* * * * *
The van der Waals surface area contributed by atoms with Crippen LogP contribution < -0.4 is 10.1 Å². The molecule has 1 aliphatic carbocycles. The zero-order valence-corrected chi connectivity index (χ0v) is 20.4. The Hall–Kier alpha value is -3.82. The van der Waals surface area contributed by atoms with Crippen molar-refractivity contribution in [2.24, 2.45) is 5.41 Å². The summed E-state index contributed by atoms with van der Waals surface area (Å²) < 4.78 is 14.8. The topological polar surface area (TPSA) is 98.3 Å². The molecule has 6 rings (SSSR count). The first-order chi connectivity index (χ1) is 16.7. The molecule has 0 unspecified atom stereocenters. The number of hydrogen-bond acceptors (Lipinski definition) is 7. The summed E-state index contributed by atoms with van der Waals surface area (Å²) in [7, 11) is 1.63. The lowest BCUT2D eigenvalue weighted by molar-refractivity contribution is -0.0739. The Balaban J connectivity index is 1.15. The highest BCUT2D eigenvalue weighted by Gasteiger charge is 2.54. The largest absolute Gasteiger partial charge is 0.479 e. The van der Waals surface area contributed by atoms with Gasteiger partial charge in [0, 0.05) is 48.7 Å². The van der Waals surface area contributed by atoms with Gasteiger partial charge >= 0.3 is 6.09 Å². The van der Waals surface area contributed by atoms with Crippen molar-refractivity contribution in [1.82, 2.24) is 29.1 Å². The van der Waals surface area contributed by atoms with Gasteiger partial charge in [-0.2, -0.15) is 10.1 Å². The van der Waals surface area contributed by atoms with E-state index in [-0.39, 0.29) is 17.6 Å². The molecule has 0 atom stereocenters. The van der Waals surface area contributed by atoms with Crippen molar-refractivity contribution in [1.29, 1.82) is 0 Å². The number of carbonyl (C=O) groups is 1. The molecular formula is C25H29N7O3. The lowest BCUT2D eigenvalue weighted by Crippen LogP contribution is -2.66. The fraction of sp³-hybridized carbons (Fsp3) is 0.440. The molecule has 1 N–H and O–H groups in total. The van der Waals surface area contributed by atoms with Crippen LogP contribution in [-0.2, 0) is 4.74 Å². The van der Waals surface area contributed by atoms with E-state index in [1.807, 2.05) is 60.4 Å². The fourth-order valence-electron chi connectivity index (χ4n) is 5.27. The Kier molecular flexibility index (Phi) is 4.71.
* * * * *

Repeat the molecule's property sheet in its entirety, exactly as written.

The van der Waals surface area contributed by atoms with Crippen LogP contribution < -0.4 is 10.1 Å². The molecule has 1 aliphatic carbocycles. The zero-order valence-corrected chi connectivity index (χ0v) is 20.4. The Hall–Kier alpha value is -3.82. The van der Waals surface area contributed by atoms with Crippen molar-refractivity contribution in [2.24, 2.45) is 5.41 Å². The summed E-state index contributed by atoms with van der Waals surface area (Å²) < 4.78 is 14.8. The topological polar surface area (TPSA) is 98.3 Å². The molecule has 6 rings (SSSR count). The first-order chi connectivity index (χ1) is 16.7. The molecule has 0 unspecified atom stereocenters. The number of hydrogen-bond acceptors (Lipinski definition) is 7. The summed E-state index contributed by atoms with van der Waals surface area (Å²) in [7, 11) is 1.63. The lowest BCUT2D eigenvalue weighted by molar-refractivity contribution is -0.0739. The Balaban J connectivity index is 1.15. The highest BCUT2D eigenvalue weighted by Gasteiger charge is 2.54. The largest absolute Gasteiger partial charge is 0.479 e. The van der Waals surface area contributed by atoms with Gasteiger partial charge in [0, 0.05) is 48.7 Å². The van der Waals surface area contributed by atoms with Gasteiger partial charge >= 0.3 is 6.09 Å². The van der Waals surface area contributed by atoms with Crippen molar-refractivity contribution in [1.82, 2.24) is 29.1 Å². The van der Waals surface area contributed by atoms with Gasteiger partial charge in [-0.2, -0.15) is 10.1 Å². The van der Waals surface area contributed by atoms with E-state index in [-0.39, 0.29) is 17.6 Å². The molecule has 0 atom stereocenters. The van der Waals surface area contributed by atoms with Crippen molar-refractivity contribution in [1.29, 1.82) is 0 Å². The number of carbonyl (C=O) groups is 1. The molecular formula is C25H29N7O3. The lowest BCUT2D eigenvalue weighted by Crippen LogP contribution is -2.66. The fraction of sp³-hybridized carbons (Fsp3) is 0.440. The molecule has 1 N–H and O–H groups in total. The van der Waals surface area contributed by atoms with Crippen LogP contribution in [-0.2, 0) is 4.74 Å². The van der Waals surface area contributed by atoms with E-state index in [1.807, 2.05) is 60.4 Å². The fourth-order valence-electron chi connectivity index (χ4n) is 5.27. The Kier molecular flexibility index (Phi) is 4.71.